In the aftermath of a massive attack, recommendations on security policy and action have to be made and implemented quickly by teams of experts supporting our nation's decision makers. In order to prepare the next generation of cyber security experts to be policy advisors in times of crisis, Atlantic Council sponsors the Cyber 9/12 Student Challenge.
The Cyber 9/12 Student Challenge is an annual cyber policy competition for students across the globe to compete in developing national security policy recommendations tackling a fictional cyber catastrophe.
One of the students attending this year's challenge, the events fifth, was CSI Ph.D. student Sanchari Das. On team led and coached by Professor Sameer Patil, members were Indiana University students Sanchari Das, Neel Sathi, Aditya Giridhar, and Quinn Gordon. Three of the team members were undergraduates specializing in School of Public and Environmental Affairs, Law, Political Science, and Policies while Sanchari is a graduate student in Security Informatics. Sanchari's experience was enriching both academically and practically.
It was a great learning experience to meet with actual policy makers. Industry and government partners were on hand expressing their interest and specific needs for security professional employment. They were appreciative of IU's multidisciplinary educational approach to security instruction and work preparation.
IU was represented by multiple teams at the event including Maurer School of Law and the School of Informatics and Computing. Students in the competition were tasked with assessing challenge situations, making policy advisories and then presenting persuasively their policy so that policy makers would then follow their advice.
I really liked the diversity of our group and felt it helped the quality of our policy decision documents. Professor Patil encouraged us heavily on the form and accessibility of making policies proposed by us. Judges appreciated the creativity of our code names which we used to help decision makers understand and connect to the content of our documents.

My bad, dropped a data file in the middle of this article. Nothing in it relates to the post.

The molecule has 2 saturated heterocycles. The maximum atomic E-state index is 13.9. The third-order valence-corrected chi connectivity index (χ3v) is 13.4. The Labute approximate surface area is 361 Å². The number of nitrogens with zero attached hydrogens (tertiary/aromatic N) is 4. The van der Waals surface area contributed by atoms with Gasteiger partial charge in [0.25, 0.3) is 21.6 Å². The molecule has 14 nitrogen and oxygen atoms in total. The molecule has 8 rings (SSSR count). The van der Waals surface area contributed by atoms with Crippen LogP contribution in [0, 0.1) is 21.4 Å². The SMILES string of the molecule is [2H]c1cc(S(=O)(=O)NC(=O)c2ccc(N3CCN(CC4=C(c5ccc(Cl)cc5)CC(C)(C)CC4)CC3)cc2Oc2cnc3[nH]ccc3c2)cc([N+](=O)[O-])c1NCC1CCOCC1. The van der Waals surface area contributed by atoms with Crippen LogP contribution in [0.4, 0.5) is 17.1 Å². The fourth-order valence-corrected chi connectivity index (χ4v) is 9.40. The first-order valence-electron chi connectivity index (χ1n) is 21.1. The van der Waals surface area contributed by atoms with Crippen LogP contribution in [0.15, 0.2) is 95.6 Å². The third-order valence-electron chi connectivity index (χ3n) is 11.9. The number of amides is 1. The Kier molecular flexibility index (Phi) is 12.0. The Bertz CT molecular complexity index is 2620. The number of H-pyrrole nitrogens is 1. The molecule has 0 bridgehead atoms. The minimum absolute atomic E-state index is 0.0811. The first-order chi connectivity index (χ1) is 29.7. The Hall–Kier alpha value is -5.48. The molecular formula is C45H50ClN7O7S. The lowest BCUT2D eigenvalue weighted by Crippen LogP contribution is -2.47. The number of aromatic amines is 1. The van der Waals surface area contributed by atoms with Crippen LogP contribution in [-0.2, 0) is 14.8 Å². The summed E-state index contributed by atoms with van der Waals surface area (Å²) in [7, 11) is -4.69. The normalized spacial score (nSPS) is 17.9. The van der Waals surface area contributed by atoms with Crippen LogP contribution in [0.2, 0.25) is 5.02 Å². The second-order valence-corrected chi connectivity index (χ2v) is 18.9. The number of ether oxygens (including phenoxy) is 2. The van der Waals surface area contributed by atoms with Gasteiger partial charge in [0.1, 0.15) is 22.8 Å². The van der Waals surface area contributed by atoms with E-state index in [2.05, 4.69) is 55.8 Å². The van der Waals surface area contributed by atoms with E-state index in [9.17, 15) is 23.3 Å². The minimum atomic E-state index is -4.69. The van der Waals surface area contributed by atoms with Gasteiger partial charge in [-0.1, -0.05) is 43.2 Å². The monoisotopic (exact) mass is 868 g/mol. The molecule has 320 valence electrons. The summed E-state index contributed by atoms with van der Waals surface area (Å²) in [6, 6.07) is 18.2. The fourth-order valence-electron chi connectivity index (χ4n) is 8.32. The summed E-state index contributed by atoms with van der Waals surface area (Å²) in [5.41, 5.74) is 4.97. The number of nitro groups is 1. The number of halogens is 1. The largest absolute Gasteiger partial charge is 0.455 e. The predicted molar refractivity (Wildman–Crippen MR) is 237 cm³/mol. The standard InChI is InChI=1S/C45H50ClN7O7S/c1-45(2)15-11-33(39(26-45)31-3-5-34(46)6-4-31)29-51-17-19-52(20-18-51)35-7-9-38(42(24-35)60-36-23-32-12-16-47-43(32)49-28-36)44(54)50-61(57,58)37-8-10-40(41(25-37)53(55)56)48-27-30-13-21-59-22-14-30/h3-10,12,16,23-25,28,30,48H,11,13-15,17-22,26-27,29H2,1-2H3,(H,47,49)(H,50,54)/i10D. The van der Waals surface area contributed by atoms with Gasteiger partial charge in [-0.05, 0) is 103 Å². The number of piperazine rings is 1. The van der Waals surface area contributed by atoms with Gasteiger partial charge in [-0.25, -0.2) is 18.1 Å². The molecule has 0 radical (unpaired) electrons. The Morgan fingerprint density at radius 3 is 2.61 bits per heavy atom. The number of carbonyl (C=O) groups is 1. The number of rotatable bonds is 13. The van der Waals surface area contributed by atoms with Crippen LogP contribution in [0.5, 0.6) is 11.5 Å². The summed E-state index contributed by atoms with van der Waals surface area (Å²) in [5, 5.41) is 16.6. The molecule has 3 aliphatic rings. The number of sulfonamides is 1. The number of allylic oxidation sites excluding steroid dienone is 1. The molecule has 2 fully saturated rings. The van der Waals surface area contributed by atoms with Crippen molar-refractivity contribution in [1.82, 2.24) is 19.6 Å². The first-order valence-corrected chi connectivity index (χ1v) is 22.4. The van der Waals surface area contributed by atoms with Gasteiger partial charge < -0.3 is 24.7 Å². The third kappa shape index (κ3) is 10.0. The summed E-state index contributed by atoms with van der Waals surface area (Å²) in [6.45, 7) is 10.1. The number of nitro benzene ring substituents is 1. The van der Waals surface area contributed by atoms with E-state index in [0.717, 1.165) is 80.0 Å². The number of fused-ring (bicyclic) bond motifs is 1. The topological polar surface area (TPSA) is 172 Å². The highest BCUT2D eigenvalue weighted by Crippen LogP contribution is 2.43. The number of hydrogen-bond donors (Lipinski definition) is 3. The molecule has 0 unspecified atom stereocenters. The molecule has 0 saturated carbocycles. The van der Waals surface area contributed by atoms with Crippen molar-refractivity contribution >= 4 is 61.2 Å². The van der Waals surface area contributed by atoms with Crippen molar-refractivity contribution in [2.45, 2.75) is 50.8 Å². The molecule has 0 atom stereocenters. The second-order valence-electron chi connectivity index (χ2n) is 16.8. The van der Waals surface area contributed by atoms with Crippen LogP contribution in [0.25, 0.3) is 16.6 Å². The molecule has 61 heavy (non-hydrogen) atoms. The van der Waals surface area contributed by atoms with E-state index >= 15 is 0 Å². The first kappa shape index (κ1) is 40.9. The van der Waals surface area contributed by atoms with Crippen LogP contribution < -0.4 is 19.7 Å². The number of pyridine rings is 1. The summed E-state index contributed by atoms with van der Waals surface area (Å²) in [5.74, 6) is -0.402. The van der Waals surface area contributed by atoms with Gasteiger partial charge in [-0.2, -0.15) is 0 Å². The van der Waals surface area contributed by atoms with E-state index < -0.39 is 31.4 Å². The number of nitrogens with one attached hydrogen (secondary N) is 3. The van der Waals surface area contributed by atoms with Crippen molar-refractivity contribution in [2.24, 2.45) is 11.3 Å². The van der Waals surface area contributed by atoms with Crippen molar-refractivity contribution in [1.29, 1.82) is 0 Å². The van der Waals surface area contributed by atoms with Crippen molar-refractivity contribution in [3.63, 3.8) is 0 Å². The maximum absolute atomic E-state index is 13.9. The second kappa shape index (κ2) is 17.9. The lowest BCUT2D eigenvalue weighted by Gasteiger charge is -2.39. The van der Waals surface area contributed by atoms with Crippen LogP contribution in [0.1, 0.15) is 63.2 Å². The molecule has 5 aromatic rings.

Also attending, CSI Ph.D. student Jacob Abbott joined a team with a representative from George Washington University and two from Johns Hopkins University who were on a team made up of members from schools that are part of the Institute for Information Infrastructure Protection (I3P). They managed to make it to the semi-finals of the competition despite it being the first policy competition any of our members had participated in. Jacob Abbott found the challenges not only difficult, but stunningly real.
They had an amazing attention to detail. The challenges appeared very real and even had complete reference support sites that, while fake, appeared real and like modern news and reference sites.”
The contest seeks a multidisciplinary skill set in grading the teams policy creations and presentations. It is not enough to have good, reasoned policy. They require the knowledge of how to convey that policy to a stakeholder in such a way that the stakeholder understands it and takes it on as their best course of action.
In Washington, DC, in partnership with American University's School of International Service, student teams confront a serious cybersecurity breach of national and international importance. Teams will compose policy recommendations and justify their decision-making process, considering the role and implications for relevant civilian, military, law enforcement, and private sector entities and updating the recommendations as the scenario evolves."
As Atlantic Council explains, this is a unique opportunity to meet with students from all over the world as well as practice managing crisis management before crisis occurs. Students and judges alike bring a wide geographic diversity, depth of backgrounds and highly educated knowledge base that all need to be interwoven in a moment of stress and speed where communication skills are of equal importance to technical acumen.
As leaders of the conference like to quote from Mike Tyson, "Everybody has a plan until they get punched in the mouth." In practice, the 9/12 Challenge hopes to form the next generation of leaders who will be ready for the challenges that lay ahead, even in the moment the blows fall.
For another perspective on the challenges experienced at the 9/12 event, the Atlantic Council has a page on the experience as well.